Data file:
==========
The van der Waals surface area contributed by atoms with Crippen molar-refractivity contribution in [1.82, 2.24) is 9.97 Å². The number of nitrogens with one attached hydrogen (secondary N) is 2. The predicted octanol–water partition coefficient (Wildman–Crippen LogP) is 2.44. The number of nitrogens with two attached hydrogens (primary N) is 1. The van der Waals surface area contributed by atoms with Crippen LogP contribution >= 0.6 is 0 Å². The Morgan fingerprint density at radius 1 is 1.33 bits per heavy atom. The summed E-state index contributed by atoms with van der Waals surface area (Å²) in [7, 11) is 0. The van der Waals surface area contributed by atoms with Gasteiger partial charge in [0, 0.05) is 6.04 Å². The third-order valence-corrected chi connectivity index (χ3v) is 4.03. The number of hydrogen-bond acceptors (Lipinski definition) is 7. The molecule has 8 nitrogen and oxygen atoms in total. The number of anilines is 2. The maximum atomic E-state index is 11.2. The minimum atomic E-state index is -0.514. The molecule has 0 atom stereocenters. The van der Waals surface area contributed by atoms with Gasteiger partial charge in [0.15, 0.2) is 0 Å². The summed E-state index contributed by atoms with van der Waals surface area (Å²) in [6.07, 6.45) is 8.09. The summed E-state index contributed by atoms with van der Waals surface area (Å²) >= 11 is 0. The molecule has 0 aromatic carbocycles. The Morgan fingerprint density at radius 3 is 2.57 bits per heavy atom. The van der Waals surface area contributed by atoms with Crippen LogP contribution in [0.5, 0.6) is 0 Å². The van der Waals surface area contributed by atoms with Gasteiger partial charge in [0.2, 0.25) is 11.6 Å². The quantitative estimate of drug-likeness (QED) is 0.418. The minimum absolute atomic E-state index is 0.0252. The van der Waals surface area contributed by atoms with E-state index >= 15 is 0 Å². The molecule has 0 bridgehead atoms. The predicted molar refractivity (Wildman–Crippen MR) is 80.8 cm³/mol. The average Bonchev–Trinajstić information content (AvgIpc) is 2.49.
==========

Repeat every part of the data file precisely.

The van der Waals surface area contributed by atoms with Crippen molar-refractivity contribution in [1.82, 2.24) is 9.97 Å². The number of nitrogens with one attached hydrogen (secondary N) is 2. The predicted octanol–water partition coefficient (Wildman–Crippen LogP) is 2.44. The number of nitrogens with two attached hydrogens (primary N) is 1. The van der Waals surface area contributed by atoms with Crippen LogP contribution >= 0.6 is 0 Å². The Morgan fingerprint density at radius 1 is 1.33 bits per heavy atom. The summed E-state index contributed by atoms with van der Waals surface area (Å²) in [7, 11) is 0. The van der Waals surface area contributed by atoms with Gasteiger partial charge in [0, 0.05) is 6.04 Å². The third-order valence-corrected chi connectivity index (χ3v) is 4.03. The number of hydrogen-bond acceptors (Lipinski definition) is 7. The molecule has 8 nitrogen and oxygen atoms in total. The number of anilines is 2. The maximum atomic E-state index is 11.2. The minimum atomic E-state index is -0.514. The molecule has 0 atom stereocenters. The van der Waals surface area contributed by atoms with Gasteiger partial charge in [0.15, 0.2) is 0 Å². The summed E-state index contributed by atoms with van der Waals surface area (Å²) in [6.07, 6.45) is 8.09. The summed E-state index contributed by atoms with van der Waals surface area (Å²) >= 11 is 0. The molecule has 0 aromatic carbocycles. The Morgan fingerprint density at radius 3 is 2.57 bits per heavy atom. The van der Waals surface area contributed by atoms with Crippen LogP contribution in [0.5, 0.6) is 0 Å². The van der Waals surface area contributed by atoms with Gasteiger partial charge in [0.2, 0.25) is 11.6 Å². The quantitative estimate of drug-likeness (QED) is 0.418. The minimum absolute atomic E-state index is 0.0252. The van der Waals surface area contributed by atoms with E-state index >= 15 is 0 Å². The molecule has 0 bridgehead atoms. The predicted molar refractivity (Wildman–Crippen MR) is 80.8 cm³/mol. The average Bonchev–Trinajstić information content (AvgIpc) is 2.49.